Aerosport furnishes a small sheet-metal brake, a pop-riveter, and some special drill bits with the Complete Quail Package. Other tools necessary include common hand tools, vise, aircraft shears, Clecos, C-clamps, and a large, flat table. We emphasize that you first construct a 3 ½’ x 12’ table of absolutely flat surface. Our table cost $40 for a super adequate job. This seems like a lot, but it is serving well as an additional workbench in our shop, and would be as nice for yours too. If it is perfectly flat, you can build your wings and tail surfaces with a minimum of jigs.
You must have the following tools for precision measurement: A machinist’s protractor, try-square, steel rule and steel tape. Recommended power tools include a drill press, hand drills and a band saw.
A band saw is the handiest tool we know of for cutting out aluminum plate and angle 1/8” thick and over. Get a special metal-cutting blade for yours. You will save countless hours with one. A belt sander speeds the finish shaping of many pieces. Also, the old-style automotive body file (for working lead) is a handy tool for finish shaping and smoothing aluminum.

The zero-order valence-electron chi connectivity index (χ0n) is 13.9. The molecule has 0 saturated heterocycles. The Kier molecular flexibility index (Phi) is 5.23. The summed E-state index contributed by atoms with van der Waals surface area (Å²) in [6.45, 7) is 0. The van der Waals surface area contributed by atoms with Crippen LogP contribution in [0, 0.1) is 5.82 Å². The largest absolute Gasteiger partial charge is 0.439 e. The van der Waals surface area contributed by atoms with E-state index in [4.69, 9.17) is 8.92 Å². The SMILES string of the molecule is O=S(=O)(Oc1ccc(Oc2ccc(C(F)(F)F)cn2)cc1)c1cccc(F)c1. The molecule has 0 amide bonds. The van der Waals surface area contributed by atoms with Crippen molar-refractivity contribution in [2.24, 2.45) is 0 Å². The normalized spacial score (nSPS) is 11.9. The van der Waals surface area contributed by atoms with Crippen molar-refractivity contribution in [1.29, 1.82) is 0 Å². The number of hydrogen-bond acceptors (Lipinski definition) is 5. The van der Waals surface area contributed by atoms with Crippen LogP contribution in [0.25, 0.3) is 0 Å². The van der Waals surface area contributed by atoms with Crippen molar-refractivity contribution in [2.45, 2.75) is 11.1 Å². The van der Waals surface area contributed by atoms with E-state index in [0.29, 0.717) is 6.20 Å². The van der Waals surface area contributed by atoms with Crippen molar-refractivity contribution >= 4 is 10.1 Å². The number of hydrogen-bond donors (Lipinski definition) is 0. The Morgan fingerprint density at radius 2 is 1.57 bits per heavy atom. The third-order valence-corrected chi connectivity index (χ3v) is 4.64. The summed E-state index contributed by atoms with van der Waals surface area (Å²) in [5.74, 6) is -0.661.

Aircraft Construction Techniques
Many homebuilt airplanes are made of wood and fabric and steel tubing. While these methods have many virtues, it is wise to notice that most aircraft manufacturers have turned to all-aluminum construction. Why? Not necessarily because all-aluminum airplanes are better, but because the skill level required of factory workers is much lower. This truism works in your favor on the Aerosport Quail and several other homebuilt designs. Most of us, whether we admit it or not, have no capability to weld up a fuselage out of aircraft tubing. But anyone can be trained to drill holes in tubing and skin, and bolt and rivet components together safely. This is one of the major reasons we developed the Quail the way we have: so you could do it yourself!
Well, what techniques do you need to know? Many, of course. Let us explain the how’s here, and then proceed to individual components construction later.